Wednesday, July 2, 2014

Talking About Subjects & Objects in Street Photography

Run Don't Walk (Melbourne Australia June 2014)

I read yet another definition of Street Photography yesterday. And boy oh boy aren't there a lot of them around these days? But never mind that. What I want to talk about here is just a few words that really stood out for me. The writer was giving his definition and said something about "objects" in the street. At first I read on, then, suddenly, I realised he wasn't talking about the buildings, cars, buses or other inanimate things one sees on the street; he was actually referring to the people in the street as objects—as things.

People as things? I don't think so. But, as I read on, there it was again, and then again. This so-called "expert" on street photography was describing people as objects. Sorry, I know I'm repeating myself here, but I was and I still am just so flabbergasted at such an idea. And, just think how many people are going to read that article. Makes me shudder.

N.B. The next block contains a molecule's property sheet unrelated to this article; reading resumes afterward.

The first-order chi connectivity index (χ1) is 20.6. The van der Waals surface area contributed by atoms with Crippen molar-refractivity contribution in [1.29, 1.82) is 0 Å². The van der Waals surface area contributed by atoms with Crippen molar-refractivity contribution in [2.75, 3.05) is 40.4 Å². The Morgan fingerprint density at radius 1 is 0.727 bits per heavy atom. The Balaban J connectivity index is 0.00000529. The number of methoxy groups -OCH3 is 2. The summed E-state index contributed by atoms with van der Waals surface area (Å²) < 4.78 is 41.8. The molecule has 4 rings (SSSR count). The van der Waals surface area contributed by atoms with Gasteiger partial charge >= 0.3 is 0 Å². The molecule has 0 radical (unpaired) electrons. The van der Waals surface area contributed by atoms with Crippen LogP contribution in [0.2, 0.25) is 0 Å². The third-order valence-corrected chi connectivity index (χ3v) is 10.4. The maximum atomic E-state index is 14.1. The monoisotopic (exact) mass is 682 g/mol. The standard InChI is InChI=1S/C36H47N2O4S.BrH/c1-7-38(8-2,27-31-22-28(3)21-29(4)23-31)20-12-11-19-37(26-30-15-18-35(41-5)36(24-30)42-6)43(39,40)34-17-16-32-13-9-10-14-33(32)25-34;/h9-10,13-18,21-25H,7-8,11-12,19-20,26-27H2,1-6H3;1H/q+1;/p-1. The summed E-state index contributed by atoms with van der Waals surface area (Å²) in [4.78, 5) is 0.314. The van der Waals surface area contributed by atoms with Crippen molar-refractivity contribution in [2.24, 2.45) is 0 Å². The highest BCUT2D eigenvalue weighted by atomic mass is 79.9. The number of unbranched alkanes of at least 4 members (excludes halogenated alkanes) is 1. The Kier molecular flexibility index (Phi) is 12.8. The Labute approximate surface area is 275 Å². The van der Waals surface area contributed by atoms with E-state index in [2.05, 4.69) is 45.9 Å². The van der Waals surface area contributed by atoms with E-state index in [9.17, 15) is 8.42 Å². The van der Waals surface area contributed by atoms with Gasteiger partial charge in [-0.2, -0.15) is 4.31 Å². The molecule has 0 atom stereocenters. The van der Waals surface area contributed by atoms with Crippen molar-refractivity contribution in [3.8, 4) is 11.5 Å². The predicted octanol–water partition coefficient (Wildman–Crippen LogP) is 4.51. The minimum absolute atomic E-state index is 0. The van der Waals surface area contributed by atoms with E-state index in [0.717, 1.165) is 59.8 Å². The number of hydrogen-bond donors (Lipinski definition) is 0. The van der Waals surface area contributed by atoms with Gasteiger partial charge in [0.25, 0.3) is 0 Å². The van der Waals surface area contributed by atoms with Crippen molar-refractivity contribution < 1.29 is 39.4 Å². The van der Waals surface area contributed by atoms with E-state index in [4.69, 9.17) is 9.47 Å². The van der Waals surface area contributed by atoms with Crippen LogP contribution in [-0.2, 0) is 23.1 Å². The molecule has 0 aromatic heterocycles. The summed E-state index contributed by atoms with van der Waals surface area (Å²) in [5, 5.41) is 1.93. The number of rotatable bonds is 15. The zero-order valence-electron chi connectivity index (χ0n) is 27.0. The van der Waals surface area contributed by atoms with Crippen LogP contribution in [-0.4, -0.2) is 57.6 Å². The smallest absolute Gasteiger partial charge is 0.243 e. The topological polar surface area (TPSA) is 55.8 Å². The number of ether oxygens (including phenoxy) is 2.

Anyway, it put me in mind of something a fellow Twitterer said to me a while ago. I forget what we were talking about, but I had used the word subject in a post, referring to the people I photograph in the street. Here's his reply:

I wouldn't even call them subjects. Sounds too clinical. I'd opt for collaborators. It's a partnership.
And he was right. Is right I should say.  Regular readers will know that I have been trying for a while now to start a conversation that will lead to a less aggressive, less acquisitive and gentler way of speaking about street photography (here's my blog post about language in street photography).

I have for some time talked about "people I photograph" rather than using the word subject. A change that has to do with my desire to change the language, but in truth prompted by my fellow Twitterer's comment quoted above.

As a street photographer, calling a person I photograph a subject really implies that that person is subject to, or in some way not on the same level, or holding the same power as me, simply because I am the one with the camera making a photograph of them. If anything I feel that the person being photographed is the one directing the process. By this I mean that they are the ones who invite or do not invite the photographer (that's me) to photograph them.